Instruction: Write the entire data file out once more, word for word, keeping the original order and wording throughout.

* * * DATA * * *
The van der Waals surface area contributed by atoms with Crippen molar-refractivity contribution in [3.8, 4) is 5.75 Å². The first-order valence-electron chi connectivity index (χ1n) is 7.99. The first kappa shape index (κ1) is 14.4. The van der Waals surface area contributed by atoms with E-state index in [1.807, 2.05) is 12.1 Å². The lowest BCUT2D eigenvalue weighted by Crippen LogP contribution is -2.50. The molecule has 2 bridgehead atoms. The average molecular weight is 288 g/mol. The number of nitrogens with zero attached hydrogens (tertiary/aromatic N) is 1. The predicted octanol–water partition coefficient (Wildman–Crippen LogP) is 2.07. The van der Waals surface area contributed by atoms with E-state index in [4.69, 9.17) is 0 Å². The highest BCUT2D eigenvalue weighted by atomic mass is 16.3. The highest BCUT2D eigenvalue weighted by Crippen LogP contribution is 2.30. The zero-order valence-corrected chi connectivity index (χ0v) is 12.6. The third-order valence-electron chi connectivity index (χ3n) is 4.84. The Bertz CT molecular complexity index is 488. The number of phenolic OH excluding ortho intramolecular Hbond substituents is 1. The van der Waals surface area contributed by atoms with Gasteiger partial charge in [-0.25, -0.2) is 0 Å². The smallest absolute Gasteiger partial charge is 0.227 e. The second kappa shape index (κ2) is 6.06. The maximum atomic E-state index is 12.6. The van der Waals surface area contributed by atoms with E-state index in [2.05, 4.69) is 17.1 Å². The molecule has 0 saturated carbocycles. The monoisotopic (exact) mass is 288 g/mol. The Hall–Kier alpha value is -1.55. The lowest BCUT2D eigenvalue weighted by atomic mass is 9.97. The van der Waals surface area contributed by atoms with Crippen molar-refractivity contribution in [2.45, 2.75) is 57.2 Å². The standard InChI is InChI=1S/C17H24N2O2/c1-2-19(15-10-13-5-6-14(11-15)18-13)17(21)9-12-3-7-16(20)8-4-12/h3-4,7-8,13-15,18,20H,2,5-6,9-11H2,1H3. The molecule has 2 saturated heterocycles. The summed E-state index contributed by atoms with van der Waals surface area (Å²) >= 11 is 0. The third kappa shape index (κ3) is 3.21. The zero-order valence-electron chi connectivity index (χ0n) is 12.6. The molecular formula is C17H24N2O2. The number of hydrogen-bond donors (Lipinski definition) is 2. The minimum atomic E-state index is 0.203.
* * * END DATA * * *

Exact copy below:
The van der Waals surface area contributed by atoms with Crippen molar-refractivity contribution in [3.8, 4) is 5.75 Å². The first-order valence-electron chi connectivity index (χ1n) is 7.99. The first kappa shape index (κ1) is 14.4. The van der Waals surface area contributed by atoms with E-state index in [1.807, 2.05) is 12.1 Å². The lowest BCUT2D eigenvalue weighted by Crippen LogP contribution is -2.50. The molecule has 2 bridgehead atoms. The average molecular weight is 288 g/mol. The number of nitrogens with zero attached hydrogens (tertiary/aromatic N) is 1. The predicted octanol–water partition coefficient (Wildman–Crippen LogP) is 2.07. The van der Waals surface area contributed by atoms with E-state index in [4.69, 9.17) is 0 Å². The highest BCUT2D eigenvalue weighted by atomic mass is 16.3. The highest BCUT2D eigenvalue weighted by Crippen LogP contribution is 2.30. The zero-order valence-corrected chi connectivity index (χ0v) is 12.6. The third-order valence-electron chi connectivity index (χ3n) is 4.84. The Bertz CT molecular complexity index is 488. The number of phenolic OH excluding ortho intramolecular Hbond substituents is 1. The van der Waals surface area contributed by atoms with Gasteiger partial charge in [-0.25, -0.2) is 0 Å². The smallest absolute Gasteiger partial charge is 0.227 e. The second kappa shape index (κ2) is 6.06. The maximum atomic E-state index is 12.6. The van der Waals surface area contributed by atoms with E-state index in [2.05, 4.69) is 17.1 Å². The molecule has 0 saturated carbocycles. The monoisotopic (exact) mass is 288 g/mol. The Hall–Kier alpha value is -1.55. The lowest BCUT2D eigenvalue weighted by atomic mass is 9.97. The van der Waals surface area contributed by atoms with Crippen molar-refractivity contribution in [2.45, 2.75) is 57.2 Å². The standard InChI is InChI=1S/C17H24N2O2/c1-2-19(15-10-13-5-6-14(11-15)18-13)17(21)9-12-3-7-16(20)8-4-12/h3-4,7-8,13-15,18,20H,2,5-6,9-11H2,1H3. The molecule has 2 saturated heterocycles. The summed E-state index contributed by atoms with van der Waals surface area (Å²) >= 11 is 0. The third kappa shape index (κ3) is 3.21. The zero-order valence-electron chi connectivity index (χ0n) is 12.6. The molecular formula is C17H24N2O2. The number of hydrogen-bond donors (Lipinski definition) is 2. The minimum atomic E-state index is 0.203.